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/GS (Buffer Security Check)

Detects some buffer overruns that overwrite the return address, a common technique for exploiting code that does not enforce buffer size restrictions. This is achieved by injecting security checks into the compiled code.

/GS[-]

/GS is on by default. Use /GS- if you expect your application to have no security exposure.

For additional information on /GS see Compiler Security Checks In Depth.

The compiler injects checks in functions with local string buffers or, on x86, functions with exception handling. A string buffer is defined as an array whose element size is one or two bytes, and where the size of the whole array is at least five bytes, or, any buffer allocated with _alloca.

On all platforms, the compiler injects a cookie to protect the function's return address if the function has local string buffers. This cookie is checked on function exit, and during frame unwinding on 64-bit operating systems or on x86 for functions with some form of exception handling. On x86, the compiler also injects a cookie to protect the address of the function's exception handler. This cookie is checked during frame unwinding.

/GS primarily attempts to detect direct buffer overruns into the return address. Buffer overruns are more easily exploited on machines with calling conventions that store the return address of function calls on the stack. For example, x86 uses calling conventions that store the return address of function calls on the stack.

On functions that the compiler thinks might be subject to buffer overrun problems, the compiler will allocate space on the stack before the return address. On function entry, the allocated space is loaded with a security cookie that is computed once at module load. Then, on function exit, a helper function is called to make sure the cookie's value is still the same.

If the value is not the same, an overwrite of the stack has potentially occurred and the process simply terminates. Prior to Visual C++ 2005 a dialog box displayed reporting the stack overwrite.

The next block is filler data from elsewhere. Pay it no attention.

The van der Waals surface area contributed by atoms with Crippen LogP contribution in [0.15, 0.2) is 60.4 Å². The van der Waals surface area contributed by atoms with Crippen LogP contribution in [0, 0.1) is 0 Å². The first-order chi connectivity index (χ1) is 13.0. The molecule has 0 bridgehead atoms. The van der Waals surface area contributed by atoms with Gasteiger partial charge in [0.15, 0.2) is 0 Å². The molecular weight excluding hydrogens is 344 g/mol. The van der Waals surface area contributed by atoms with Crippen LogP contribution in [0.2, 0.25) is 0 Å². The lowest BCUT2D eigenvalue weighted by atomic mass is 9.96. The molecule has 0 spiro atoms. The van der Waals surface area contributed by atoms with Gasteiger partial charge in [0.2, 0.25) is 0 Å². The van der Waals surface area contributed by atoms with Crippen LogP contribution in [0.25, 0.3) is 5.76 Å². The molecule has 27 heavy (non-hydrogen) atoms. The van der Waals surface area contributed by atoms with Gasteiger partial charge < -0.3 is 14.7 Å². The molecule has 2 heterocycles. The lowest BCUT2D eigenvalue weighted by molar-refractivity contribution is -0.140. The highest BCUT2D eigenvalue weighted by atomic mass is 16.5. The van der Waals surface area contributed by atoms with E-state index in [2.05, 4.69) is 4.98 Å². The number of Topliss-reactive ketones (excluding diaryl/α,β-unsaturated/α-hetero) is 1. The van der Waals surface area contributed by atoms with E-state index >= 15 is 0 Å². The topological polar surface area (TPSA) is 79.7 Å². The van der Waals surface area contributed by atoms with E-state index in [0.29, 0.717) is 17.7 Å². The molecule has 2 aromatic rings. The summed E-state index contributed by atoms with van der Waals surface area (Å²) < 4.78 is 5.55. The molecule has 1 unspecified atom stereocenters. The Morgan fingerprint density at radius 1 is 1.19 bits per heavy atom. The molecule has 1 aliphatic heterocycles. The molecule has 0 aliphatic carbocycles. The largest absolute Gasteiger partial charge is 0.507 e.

/GS also protects against vulnerable parameters passed into a function. A vulnerable parameter is a pointer, C++ reference, or a C-structure (C++ POD type) that contains a pointer, string buffer, or C++ reference.

A vulnerable parameter is allocated before the cookie and local variables. A buffer overrun can overwrite these parameters. Code in the function that uses these parameters can lead to an attack before the function returns, thus avoiding the security check. To minimize this danger, the compiler will make a copy of the vulnerable parameters during the function prolog and put them below the storage area for any buffers.

The compiler does not provide security protection for vulnerable parameters in the following situations:

  • Functions that do not contain a buffer.

  • If optimizations (/O Options (Optimize Code)) are not enabled.

  • Functions with a variable argument list (...).

  • Functions marked with naked (C++).

  • Functions containing inline assembly code in the first statement.

  • If a parameter is used only in ways that are less likely to be exploitable in the event of a buffer overrun.

/GS requires initialization of the security cookie. This cookie must be initialized before any function using the cookie runs. The security cookie must be initialized upon entry to an EXE or DLL. This is done automatically when using the default CRT entry points (mainCRTStartup, wmainCRTStartup, WinMainCRTStartup, wWinMainCRTStartup, or _DllMainCRTStartup), but must be done manually, via a call to __security_init_cookie, if you use an alternate entry point.

/GS is supported for managed functions when compiling with /clr (Common Language Runtime Compilation).

/GS does not protect against all buffer overrun security attacks. For example, if you have a buffer and a vtable in an object, the buffer overrun could corrupt the vtable and allow an attack to occur.

Even if you use /GS, you should strive to write secure code. That is, make sure that your code has no buffer overruns. /GS might protect your application from buffer overruns that do remain in your code.

To set this compiler option in the Visual Studio development environment

  1. Open the project's Property Pages dialog box. For details, see How to: Open Project Property Pages.

  2. Click the C/C++ folder.

  3. Click the Code Generation property page.

  4. Modify the Buffer Security Check property.

To set this compiler option programmatically

This sample overruns a buffer, which causes the application to fail at runtime.

// compile with: /c /W1
#include <cstring>
#include <stdlib.h>
#pragma warning(disable : 4996)   // for strcpy use

// Vulnerable function
void vulnerable(const char *str) {
   char buffer[10];
   strcpy(buffer, str); // overrun buffer !!!

   // use a secure CRT function to help prevent buffer overruns
   // truncate string to fit a 10 byte buffer
   // strncpy_s(buffer, _countof(buffer), str, _TRUNCATE);
}

int main() {
   // declare buffer that is bigger than expected
   char large_buffer[] = "This string is longer than 10 characters!!";
   vulnerable(large_buffer);
}

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